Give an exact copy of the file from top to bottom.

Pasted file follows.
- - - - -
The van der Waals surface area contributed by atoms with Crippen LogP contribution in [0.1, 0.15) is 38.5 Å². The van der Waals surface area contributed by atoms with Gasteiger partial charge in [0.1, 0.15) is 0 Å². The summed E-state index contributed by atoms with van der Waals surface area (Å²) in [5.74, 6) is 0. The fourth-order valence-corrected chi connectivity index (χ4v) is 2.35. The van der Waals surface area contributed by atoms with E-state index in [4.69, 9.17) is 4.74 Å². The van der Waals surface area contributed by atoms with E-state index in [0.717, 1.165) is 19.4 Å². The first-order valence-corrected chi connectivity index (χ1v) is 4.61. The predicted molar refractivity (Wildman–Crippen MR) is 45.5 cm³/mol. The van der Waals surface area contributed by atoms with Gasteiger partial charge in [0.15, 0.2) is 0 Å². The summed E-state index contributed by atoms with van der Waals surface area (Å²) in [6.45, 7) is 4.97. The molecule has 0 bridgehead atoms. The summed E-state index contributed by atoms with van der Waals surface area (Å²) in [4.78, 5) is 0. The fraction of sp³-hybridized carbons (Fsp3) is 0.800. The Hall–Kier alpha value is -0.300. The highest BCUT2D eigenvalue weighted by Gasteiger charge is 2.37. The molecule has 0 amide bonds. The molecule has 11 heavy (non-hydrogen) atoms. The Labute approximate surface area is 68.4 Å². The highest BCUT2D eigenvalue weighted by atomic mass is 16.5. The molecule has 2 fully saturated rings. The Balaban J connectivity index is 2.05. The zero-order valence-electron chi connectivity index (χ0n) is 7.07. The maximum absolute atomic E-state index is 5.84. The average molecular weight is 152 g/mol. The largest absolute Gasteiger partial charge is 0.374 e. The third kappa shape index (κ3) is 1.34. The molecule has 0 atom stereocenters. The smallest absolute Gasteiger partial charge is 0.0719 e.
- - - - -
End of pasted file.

The van der Waals surface area contributed by atoms with Crippen LogP contribution in [0.1, 0.15) is 38.5 Å². The van der Waals surface area contributed by atoms with Gasteiger partial charge in [0.1, 0.15) is 0 Å². The summed E-state index contributed by atoms with van der Waals surface area (Å²) in [5.74, 6) is 0. The fourth-order valence-corrected chi connectivity index (χ4v) is 2.35. The van der Waals surface area contributed by atoms with E-state index in [4.69, 9.17) is 4.74 Å². The van der Waals surface area contributed by atoms with E-state index in [0.717, 1.165) is 19.4 Å². The first-order valence-corrected chi connectivity index (χ1v) is 4.61. The predicted molar refractivity (Wildman–Crippen MR) is 45.5 cm³/mol. The van der Waals surface area contributed by atoms with Gasteiger partial charge in [0.15, 0.2) is 0 Å². The summed E-state index contributed by atoms with van der Waals surface area (Å²) in [6.45, 7) is 4.97. The molecule has 0 bridgehead atoms. The summed E-state index contributed by atoms with van der Waals surface area (Å²) in [4.78, 5) is 0. The fraction of sp³-hybridized carbons (Fsp3) is 0.800. The Hall–Kier alpha value is -0.300. The highest BCUT2D eigenvalue weighted by Gasteiger charge is 2.37. The molecule has 0 amide bonds. The molecule has 11 heavy (non-hydrogen) atoms. The Labute approximate surface area is 68.4 Å². The highest BCUT2D eigenvalue weighted by atomic mass is 16.5. The molecule has 2 fully saturated rings. The Balaban J connectivity index is 2.05. The zero-order valence-electron chi connectivity index (χ0n) is 7.07. The maximum absolute atomic E-state index is 5.84. The average molecular weight is 152 g/mol. The largest absolute Gasteiger partial charge is 0.374 e. The third kappa shape index (κ3) is 1.34. The molecule has 0 atom stereocenters. The smallest absolute Gasteiger partial charge is 0.0719 e.